WASHINGTON -- In many respects, Michael Moore's new movie, Sicko, is like a trial for those who oversee healthcare in the United States.
The industry -- doctors, drug makers, hospitals, insurers -- is charged with greed and putting personal interests above patients'. Moore heard from thousands of people who had maddening and heartbreaking brushes with this system.
As chief prosecutor, Moore lets them do most of the talking and weaves their stories into the film with wit, compassion and humor.
But one aspect missing from the film is the defense.
Do not expect to hear anyone speak well of the care they received in the United States.
On the other hand, patients and doctors from Canada, Britain, France and Cuba marvel at their healthcare.
Moore tells viewers there are about 50 million people in the United States without health insurance.
In the last week of June, the Centers for Disease Control and Prevention estimated there were about 43.6 million uninsured people in the country. In March, the Census Bureau put the number at 44.8 million.
Moore noted that about 18,000 people die each year as a result of the lack of health insurance.
That number comes from a January 2004 report from the Institute of Medicine. The report said the uninsured do not get the care they need and are more likely to die prematurely.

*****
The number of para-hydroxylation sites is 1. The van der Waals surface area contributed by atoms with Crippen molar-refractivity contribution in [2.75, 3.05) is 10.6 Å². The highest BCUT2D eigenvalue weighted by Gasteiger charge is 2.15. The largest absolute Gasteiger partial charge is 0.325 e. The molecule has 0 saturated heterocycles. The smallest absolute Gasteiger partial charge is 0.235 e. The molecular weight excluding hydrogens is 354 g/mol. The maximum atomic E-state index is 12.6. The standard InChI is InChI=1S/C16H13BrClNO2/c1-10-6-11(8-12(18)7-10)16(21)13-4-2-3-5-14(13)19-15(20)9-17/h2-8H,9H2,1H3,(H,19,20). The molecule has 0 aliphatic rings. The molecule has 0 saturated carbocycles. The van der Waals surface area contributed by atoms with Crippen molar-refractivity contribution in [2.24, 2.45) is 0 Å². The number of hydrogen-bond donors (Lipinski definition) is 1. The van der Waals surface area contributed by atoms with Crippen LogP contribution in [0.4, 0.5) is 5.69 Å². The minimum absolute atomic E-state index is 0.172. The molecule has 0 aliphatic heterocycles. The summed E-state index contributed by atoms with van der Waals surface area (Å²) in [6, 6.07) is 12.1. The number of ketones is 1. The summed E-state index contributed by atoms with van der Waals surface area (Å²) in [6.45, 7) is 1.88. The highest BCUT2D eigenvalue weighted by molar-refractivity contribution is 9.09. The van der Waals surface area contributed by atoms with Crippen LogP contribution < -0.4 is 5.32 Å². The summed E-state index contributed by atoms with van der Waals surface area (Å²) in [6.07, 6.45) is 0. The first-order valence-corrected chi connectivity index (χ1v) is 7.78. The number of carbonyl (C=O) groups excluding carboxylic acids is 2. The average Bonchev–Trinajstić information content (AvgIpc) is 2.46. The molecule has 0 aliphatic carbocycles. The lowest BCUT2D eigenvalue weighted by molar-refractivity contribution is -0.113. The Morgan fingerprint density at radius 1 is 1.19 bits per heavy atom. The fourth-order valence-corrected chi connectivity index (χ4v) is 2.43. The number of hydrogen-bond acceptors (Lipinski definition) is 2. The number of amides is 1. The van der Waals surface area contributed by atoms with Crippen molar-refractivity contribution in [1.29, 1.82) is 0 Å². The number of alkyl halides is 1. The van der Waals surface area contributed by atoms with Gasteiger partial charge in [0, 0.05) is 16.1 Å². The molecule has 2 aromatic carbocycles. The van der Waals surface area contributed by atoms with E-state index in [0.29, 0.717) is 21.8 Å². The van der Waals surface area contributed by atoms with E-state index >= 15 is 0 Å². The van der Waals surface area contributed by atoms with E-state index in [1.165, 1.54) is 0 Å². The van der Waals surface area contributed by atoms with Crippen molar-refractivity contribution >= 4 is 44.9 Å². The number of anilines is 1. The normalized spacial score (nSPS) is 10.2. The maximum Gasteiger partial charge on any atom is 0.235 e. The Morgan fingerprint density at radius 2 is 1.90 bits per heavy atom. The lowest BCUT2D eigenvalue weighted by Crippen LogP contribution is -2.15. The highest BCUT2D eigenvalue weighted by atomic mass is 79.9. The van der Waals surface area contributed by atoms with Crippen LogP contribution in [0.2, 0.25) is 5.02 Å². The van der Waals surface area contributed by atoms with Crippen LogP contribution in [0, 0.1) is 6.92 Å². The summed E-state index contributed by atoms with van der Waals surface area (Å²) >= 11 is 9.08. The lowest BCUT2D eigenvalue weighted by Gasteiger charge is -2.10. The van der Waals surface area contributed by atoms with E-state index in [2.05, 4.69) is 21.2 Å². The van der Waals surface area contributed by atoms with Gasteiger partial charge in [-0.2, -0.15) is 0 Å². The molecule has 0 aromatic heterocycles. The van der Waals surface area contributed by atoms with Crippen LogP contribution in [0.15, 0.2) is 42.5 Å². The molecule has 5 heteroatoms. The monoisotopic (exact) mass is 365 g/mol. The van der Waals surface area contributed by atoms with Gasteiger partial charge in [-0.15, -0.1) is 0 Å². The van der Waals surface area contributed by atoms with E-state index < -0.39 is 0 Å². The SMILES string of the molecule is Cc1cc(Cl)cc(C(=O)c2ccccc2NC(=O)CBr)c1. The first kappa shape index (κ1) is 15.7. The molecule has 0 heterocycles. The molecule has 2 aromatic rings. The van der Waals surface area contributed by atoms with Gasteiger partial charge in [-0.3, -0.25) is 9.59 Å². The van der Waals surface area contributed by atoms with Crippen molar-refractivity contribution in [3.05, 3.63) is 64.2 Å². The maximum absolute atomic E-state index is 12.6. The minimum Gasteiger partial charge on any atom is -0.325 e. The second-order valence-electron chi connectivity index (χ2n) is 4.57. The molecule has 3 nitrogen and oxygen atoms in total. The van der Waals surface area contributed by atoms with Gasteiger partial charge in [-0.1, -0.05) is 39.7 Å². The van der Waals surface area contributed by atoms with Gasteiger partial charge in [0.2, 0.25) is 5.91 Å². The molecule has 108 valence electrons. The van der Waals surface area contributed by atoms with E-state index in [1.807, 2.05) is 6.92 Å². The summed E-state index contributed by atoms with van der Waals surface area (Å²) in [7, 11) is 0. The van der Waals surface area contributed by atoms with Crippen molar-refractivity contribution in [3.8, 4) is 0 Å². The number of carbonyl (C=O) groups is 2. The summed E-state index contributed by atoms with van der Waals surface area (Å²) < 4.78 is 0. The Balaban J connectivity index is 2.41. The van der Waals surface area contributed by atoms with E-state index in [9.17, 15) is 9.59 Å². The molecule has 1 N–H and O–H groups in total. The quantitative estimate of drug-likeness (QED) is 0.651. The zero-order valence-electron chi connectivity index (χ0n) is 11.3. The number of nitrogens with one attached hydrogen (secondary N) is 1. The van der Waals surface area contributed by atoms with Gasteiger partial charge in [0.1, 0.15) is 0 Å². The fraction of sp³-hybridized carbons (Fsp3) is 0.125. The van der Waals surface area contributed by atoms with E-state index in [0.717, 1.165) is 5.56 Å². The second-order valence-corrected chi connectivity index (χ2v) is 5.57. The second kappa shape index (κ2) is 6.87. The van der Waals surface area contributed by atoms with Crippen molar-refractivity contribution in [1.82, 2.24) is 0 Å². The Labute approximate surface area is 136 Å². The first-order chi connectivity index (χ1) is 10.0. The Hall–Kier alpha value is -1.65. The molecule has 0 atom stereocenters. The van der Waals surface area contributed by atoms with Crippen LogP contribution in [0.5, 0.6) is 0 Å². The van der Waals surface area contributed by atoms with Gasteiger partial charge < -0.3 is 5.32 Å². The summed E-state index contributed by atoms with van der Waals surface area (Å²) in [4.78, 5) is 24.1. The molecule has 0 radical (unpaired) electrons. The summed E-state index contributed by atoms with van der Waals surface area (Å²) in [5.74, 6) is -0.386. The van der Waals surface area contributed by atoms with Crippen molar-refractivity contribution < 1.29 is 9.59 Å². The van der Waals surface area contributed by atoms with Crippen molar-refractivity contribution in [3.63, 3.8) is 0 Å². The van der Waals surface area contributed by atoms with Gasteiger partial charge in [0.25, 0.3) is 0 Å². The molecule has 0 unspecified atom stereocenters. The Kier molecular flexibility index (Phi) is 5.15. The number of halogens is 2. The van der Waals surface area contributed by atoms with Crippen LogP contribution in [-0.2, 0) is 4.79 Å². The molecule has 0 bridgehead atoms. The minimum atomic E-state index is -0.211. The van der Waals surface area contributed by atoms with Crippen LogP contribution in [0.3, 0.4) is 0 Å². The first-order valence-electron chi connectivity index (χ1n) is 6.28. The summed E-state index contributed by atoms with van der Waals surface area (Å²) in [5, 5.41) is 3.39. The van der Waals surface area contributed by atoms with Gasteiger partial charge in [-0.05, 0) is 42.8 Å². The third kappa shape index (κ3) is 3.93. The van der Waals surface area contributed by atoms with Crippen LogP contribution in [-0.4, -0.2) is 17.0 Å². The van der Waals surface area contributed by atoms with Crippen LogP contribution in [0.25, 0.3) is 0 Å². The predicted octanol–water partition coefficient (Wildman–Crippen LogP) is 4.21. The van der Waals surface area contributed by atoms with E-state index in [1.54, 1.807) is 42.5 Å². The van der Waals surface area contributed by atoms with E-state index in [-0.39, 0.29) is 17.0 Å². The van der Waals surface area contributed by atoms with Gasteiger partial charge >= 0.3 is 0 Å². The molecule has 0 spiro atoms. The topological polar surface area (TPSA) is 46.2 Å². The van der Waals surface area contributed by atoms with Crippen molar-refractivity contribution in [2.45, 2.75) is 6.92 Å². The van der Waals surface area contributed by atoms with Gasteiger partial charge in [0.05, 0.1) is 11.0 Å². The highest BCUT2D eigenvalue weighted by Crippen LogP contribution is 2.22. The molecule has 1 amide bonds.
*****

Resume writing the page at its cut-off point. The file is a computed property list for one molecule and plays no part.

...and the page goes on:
Taking on the pharmaceutical industry, Moore says it spent millions of dollars lobbying Congress for a Medicare prescription drug benefit. ''Of course, it was really a bill to hand over $800 billion of our tax dollars to the drug and health insurance industry,'' he said.
MEDICARE DRUG COSTS
Moore is citing the projected cost for the Medicare drug benefit's first 10 years.
Last year, however, Medicare officials told The Associated Press that the projected cost of the benefit through 2015 stood at about $729 billion, a substantial drop compared with original estimates.
Moore also noted that the some of the elderly in the drug program could end up paying more for their prescriptions than they did before.
That is true. But the vast majority do save because of the tens of billions of dollars in annual government subsidies to help cover the cost of their medicine. The Centers for Medicare and Medicaid Services says people save about $1,200 a year on average by participating in the program, called Medicare Part D.
At one point, Moore notes where the United States ranks in terms of healthcare around the world. ''The United States slipped to No. 37 in healthcare around the world, just slightly ahead of Slovenia,'' he said.
That ranking is based on a 2000 report from the World Health Organization that some health analysts viewed as misleading.
Moore does not say that one of the countries he highlighted, Cuba, is ranked 39th, below the United States. Among the others, France is ranked No. 1, the United Kingdom ranked 18th and Canada ranked 30th. He does not give those rankings, either.
The report, based on 1997 data, measured not just the quality of care provided, but how well the countries prevented illness and how fairly the poor, minorities and other special populations are treated.
Moore's film includes security video showing a disoriented elderly woman in a hospital gown and slippers wandering in the gutter of a busy Los Angeles street. Kaiser Permanente Bellflower Medical Center near Los Angeles had discharged her and sent her off in a cab. Eventually, a staff member from the Union Rescue Mission in the city's crime-ridden Skid Row area comes out to help the woman.